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Pike v. Northern Michigan University

Court of Appeals of Michigan

April 25, 2019

PETRA PIKE formerly known as PETRA HANRAHAN, Plaintiff-Appellant,
v.
NORTHERN MICHIGAN UNIVERSITY and PETER BOSMA, Defendant-Appellees.

          Court of Claims LC No. 17-000312-MZ

          Before: Swartzle, P.J., and Cavanagh and Cameron, JJ.

          Cavanagh, J.

         In this negligence action, plaintiff appeals as of right an order of the Court of Claims granting summary disposition to defendants, Northern Michigan University (NMU) and Peter Bosma, under MCR 2.116(C)(7) on the basis of governmental immunity. We affirm as to NMU, but reverse as to Bosma and remand for further proceedings.

         NMU is a public university in the Michigan university system, primarily located in Marquette. One of the buildings on NMU's campus in Marquette is the Physical Education and Instructional Facility (the Facility). Bosma was an instructor employed by NMU and taught a class designated as RE 251, called Adventure Activities, in which plaintiff was enrolled.

         During class on April 23, 2015, Bosma instructed his students to use a rock-climbing wall. Students were paired up and required to work together, with one student attempting to climb the rock wall while blindfolded, relying solely on verbal instructions provided by the other student who remained on the ground. Students climbing the rock wall were not provided any training or safety equipment, such as a helmet or harness. Plaintiff was paired with another student and designated the climber. Plaintiff was allegedly given poor instructions by her partner on the ground and fell from near the rock wall's top, striking her head and body on the ground.

         A notice of intent (NOI) to file a claim against NMU dated August 21, 2015 was mailed to the president of NMU and the Court of Claims. Only plaintiff's attorney signed the NOI. The NOI was filed with the Court of Claims on August 24, 2015.

         On December 1, 2017, plaintiff filed her complaint, alleging negligence against NMU under the public building exception to governmental immunity, MCL 691.1406, and gross negligence against Bosma, as well as NMU via vicarious liability, under MCL 691.1407(2).

         In March 2018, defendants filed a motion for summary disposition under MCR 2.116(C)(7), arguing that plaintiff's NOI was insufficient because MCL 600.6431(1) required her to file an NOI "signed and verified by the claimant;" thus, her claims must be dismissed. Further, the Court of Claims did not have jurisdiction over Bosma because he was an instructor, not a "state officer;" thus, he was entitled to summary dismissal under MCR 2.116(C)(1).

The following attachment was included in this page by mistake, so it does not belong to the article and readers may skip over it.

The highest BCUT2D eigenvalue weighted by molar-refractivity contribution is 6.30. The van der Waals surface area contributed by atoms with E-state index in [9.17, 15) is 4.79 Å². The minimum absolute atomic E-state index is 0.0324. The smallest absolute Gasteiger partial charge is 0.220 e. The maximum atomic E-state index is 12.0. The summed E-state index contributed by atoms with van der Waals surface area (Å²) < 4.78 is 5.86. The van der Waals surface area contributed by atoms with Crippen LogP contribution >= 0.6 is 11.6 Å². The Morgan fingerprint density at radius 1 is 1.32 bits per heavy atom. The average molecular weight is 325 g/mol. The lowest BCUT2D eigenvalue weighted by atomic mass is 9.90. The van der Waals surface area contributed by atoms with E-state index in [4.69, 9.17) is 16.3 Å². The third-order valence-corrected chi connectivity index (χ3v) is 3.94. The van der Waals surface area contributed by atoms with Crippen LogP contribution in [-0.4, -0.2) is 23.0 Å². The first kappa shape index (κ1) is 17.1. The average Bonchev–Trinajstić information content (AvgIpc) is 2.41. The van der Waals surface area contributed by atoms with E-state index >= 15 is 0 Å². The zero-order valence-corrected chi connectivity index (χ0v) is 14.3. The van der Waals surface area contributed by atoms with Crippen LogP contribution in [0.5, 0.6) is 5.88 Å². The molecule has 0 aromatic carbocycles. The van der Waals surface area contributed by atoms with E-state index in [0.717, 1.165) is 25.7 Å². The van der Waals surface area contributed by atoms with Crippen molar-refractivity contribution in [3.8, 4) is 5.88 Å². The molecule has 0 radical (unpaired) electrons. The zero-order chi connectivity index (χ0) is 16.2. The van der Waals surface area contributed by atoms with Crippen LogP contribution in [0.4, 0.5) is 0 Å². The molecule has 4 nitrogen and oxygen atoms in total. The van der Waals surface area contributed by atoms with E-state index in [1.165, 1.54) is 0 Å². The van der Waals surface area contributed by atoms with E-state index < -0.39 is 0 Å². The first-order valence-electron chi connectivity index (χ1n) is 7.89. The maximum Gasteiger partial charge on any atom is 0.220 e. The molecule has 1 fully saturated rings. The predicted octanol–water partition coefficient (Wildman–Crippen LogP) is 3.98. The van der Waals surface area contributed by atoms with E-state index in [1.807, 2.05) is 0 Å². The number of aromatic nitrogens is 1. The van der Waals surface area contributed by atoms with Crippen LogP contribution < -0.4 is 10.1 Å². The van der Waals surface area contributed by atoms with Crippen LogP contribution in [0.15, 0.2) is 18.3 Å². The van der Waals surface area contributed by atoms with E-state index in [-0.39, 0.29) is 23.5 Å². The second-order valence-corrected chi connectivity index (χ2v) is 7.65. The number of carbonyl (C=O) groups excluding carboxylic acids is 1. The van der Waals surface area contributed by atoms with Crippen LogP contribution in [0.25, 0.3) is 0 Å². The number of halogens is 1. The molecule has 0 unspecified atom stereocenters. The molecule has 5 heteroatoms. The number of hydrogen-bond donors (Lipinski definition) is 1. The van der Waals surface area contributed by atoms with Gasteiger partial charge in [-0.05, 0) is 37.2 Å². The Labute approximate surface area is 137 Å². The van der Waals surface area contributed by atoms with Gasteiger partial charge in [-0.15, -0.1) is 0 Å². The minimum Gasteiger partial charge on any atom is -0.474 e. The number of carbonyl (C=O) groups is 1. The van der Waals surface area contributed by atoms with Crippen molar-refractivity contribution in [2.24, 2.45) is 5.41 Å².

Plaintiff responded to defendant's motion for summary disposition, arguing that the requirements of MCL 600.6431(1) did not apply because her claim against NMU was brought under MCL 691.1406 which sets forth the applicable notice requirements and those requirements were satisfied. Notice was timely served by mail on NMU's president as required by MCL 691.1406, and this notice also constituted notice to the State of Michigan in the manner specified by MCL 691.1404, as prescribed by MCL 691.1406. Further, as clearly stated in MCL 600.6419(7), the Court of Claims had jurisdiction over Bosma who was an employee of the state.

         Defendants filed a reply brief, arguing that MCL 691.1404 required plaintiff to file her NOI with the Court of Claims within 120 days from the date of the incident. But plaintiff admitted in her complaint that her NOI was filed with the Court of Claims on August 24, 2015, which was three days too late; 120 days from April 23, 2015 was August 21, 2015. Thus, as explained in Goodhue v Dep't of Transp, 319 Mich.App. 526; 904 N.W.2d 203 (2017), notice was deficient and the case must be dismissed.

         On April 24, 2018, the Court of Claims granted defendants' motion for summary disposition under MCR 2.116(C)(7), concluding that plaintiff failed to comply with MCL 691.1404 because her NOI was filed with the Court of Claims more than 120 days after the injury occurred. Notice of this action against the state had to be filed with the clerk of the Court of Claims within 120 days of the incident. The Court of Claims noted that, although plaintiff did not present any argument as to whether her gross negligence claim against NMU should also be dismissed for failure to comply with the 120-day notice requirement, in light of the overlap of the allegations, dismissal was proper for failure to provide the requisite notice. Further, the Court of Claims dismissed plaintiff's gross negligence claim against Bosma because plaintiff failed "to satisfy MCL 600.6431's signature and verification requirements as to that count." The Court rejected defendants' argument that it lacked jurisdiction over Bosma as "entirely without merit" in light of MCL 600.6419(7); he was an employee of NMU.

         Plaintiff filed a motion for reconsideration, conceding that her NOI had not been "filed" with the Court of Claims by August 21, 2015, but asserting that MCL 691.1406 and MCL 691.1404 only required that the notice be "served" on the responsible agency, i.e., NMU, within 120 days and it was so served by mail. Further, no notice of any kind was required to maintain a claim against Bosma because MCL 600.6431 only applies to claims "against the state" and Bosma is not "the state." Thus, summary disposition was improper as to plaintiff's claim against Bosma. The Court of Claims denied the motion for reconsideration. Plaintiff now appeals.

          Plaintiff argues that NMU was not entitled to summary disposition because she complied with the notice requirements set forth in MCL 691.1404, as prescribed by MCL 691.1406, which was ...


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